A lengthy discussion ensued Thursday in the House Judiciary Committee on HB4011, which would establish the Anti-Stereotyping Act.
The bill affects state public schools and public charter schools and provides that training, instructional, or curricula materials be displayed on the public school, county board, or public charter school website provided that reproduction does not infringe copyrights.
The bill provides that county boards, public schools, public charter schools, and their employees shall not, in the course or scope of employment, promote, embrace, or endorse stereotypes.
It ensures that the county board, public school, or charter school does not require or compel a student, teacher, administrator, or other employee to affirm, adopt, or adhere to any certain beliefs or concepts and preserves free-speech protections.
The bill’s provisions center around eight factors: nondiscrimination, diversity, equity, inclusion, race, ethnicity, sex, or bias, or any combination of those concepts with other concepts.
Delegate Lisa Zukoff of Marshall County asked how someone would measure “requires or compels.” Counsel replied that it is not defined in the bill.
Delegate Mark Zatazelo of Hancock County asked whether history could be taught or whether there’s anything that says it must be taught a certain way.
Counsel responded that it is not addressed but noted there are ways that one could teach history that would violate this bill.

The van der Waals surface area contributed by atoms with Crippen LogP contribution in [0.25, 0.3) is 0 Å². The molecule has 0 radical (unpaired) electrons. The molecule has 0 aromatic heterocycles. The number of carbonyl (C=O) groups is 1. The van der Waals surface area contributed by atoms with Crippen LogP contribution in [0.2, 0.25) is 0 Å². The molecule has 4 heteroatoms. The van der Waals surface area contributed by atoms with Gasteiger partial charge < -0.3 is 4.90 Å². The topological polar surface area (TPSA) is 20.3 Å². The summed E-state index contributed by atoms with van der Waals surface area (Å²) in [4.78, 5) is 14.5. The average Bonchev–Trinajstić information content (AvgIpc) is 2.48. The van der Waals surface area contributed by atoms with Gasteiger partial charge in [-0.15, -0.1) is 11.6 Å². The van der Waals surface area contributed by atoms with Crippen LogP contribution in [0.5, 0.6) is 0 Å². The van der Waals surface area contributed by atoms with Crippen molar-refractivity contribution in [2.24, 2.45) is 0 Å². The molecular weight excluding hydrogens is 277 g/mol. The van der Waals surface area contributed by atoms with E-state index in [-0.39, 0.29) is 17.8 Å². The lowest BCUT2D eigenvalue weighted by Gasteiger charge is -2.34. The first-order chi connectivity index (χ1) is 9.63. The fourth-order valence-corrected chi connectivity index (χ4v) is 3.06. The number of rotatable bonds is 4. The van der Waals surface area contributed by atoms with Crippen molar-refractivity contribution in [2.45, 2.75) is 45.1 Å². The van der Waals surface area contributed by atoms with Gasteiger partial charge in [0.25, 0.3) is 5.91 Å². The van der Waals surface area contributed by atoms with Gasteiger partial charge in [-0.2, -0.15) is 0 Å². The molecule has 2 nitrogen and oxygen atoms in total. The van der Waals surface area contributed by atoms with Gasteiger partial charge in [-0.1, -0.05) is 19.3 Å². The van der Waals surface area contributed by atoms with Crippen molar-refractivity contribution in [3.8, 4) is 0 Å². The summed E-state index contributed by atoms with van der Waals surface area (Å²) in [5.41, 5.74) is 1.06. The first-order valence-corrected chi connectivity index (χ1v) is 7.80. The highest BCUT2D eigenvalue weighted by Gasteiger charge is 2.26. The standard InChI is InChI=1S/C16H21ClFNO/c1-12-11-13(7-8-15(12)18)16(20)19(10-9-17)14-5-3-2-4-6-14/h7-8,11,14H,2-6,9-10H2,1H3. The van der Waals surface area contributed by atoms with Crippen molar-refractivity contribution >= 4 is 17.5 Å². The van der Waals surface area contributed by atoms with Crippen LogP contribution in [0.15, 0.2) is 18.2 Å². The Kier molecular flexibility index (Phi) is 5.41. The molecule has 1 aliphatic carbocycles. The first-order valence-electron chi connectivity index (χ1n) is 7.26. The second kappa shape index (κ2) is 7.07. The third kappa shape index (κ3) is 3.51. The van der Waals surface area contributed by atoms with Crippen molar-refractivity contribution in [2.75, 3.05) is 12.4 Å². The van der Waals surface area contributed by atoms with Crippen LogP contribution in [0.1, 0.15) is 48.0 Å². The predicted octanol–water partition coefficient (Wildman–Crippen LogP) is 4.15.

Delegate Chad Lovejoy of Cabell County asked Committee Counsel whether the bill would prohibit the questioning of the “moral character” of Nazis or slaveowners. Counsel responded that drawing conclusions about history may conflict with the bill.
Delegate Lovejoy made several points about the amount of work the bill placed upon school boards for reviewing all training materials for students and all materials for teacher training for the eight factors or combination thereof that might be present in the materials. The bill does not provide any guidance or direction for the training analysis, but it does require that all instructional materials and curricula, including textbooks, be reviewed.
Todd Gaziano, representing the Pacific Legal Foundation, was called upon to testify about the bill. He said the bill is consistent with the enumerated factors in federal law. He explained by saying a teacher can condemn Nazis because they are not a whole race but cannot say “all whites” have moral failings or are oppressors.
He expressed support for the bill, saying, “No state I know of has such a narrowly tailored bill.”
In response to Mr. Gaziano, Delegate Tom Fast of Fayette County noted that many historical documents have references to the Bible and are based upon Christian faith.
“Would that be prohibited?” asked Fast.
Mr. Gaziano responded that historical influences would have no effect on what a teacher could teach.
After a brief discussion of who funds the Pacific Legal Foundation, the committee adjourned for the 5 p.m floor session and will continue the discussion Friday.
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